The report notes that some competent authorities raised concerns that different approaches could affect the relative attractiveness of jurisdictions as centres for financial innovation and create the risk of regulatory arbitrage.
Another issue raised was that, at present, firms who have successfully tested innovations in one Member State may need to start from scratch in getting their innovations approved in another Member State, even where equivalent legal requirements apply. Addressing this issue could facilitate the growth of fintech across the EU as a whole.
Options to promote cross-border collaboration
The report suggests two (non-exclusive) options to promote cross-border collaboration between innovation facilitators:
- ESA guidance: the development of joint ESA guidance on cooperation and coordination between innovation facilitators.
- EU network of innovation facilitators: the creation of an EU network to bridge innovation facilitators across Member States.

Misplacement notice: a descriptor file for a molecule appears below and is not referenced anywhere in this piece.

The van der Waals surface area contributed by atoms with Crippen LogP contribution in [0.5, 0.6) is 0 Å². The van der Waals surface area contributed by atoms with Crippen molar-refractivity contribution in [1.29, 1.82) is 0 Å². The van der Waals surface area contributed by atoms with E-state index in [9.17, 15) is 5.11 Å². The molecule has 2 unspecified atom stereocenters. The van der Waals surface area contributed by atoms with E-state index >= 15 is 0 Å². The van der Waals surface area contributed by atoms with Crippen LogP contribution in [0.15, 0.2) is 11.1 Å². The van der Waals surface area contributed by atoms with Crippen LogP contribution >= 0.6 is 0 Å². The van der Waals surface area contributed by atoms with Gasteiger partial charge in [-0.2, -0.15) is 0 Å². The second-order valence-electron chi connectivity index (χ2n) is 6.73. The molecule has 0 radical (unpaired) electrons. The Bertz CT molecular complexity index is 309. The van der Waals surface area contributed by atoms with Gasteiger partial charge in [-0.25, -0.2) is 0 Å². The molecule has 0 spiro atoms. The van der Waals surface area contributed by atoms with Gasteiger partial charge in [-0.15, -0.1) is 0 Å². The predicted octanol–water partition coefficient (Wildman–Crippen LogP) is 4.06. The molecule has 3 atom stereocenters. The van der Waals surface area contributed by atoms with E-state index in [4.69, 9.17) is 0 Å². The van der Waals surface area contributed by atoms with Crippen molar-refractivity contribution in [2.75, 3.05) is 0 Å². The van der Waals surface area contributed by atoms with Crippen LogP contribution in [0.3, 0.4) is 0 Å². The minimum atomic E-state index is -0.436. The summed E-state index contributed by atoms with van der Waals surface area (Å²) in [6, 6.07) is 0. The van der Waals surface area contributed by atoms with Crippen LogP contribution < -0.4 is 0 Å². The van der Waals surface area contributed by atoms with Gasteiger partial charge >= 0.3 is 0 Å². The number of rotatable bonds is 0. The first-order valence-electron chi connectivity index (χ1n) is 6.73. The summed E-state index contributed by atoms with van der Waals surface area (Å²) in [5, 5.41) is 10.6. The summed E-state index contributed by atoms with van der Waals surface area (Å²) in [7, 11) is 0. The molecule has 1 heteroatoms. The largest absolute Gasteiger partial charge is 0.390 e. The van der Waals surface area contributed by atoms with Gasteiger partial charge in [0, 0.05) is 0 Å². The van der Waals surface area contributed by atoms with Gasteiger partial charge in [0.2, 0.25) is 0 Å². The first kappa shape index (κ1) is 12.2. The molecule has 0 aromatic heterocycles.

The guidance would provide a common approach that could be adopted by competent authorities to support coordination and cooperation. The network, which may complement the guidance, could provide a platform through which Member States can jointly seek expert advice and agree common approaches to firm-specific questions which are elevated to it. Additionally, it could serve as a forum to enhance technical capacity and knowledge-sharing.
The report acknowledges that these efforts may need to be supplemented by additional measures. In particular, it notes that many reported impediments to scaling arise from varying local regulatory requirements – e.g. as a result of differing definitions of financial instrument/ financial services in national legislation derived from EU law and differing conduct of business requirements. These differences may make it difficult to adopt common approaches to regulatory questions.
Global Financial Innovation Network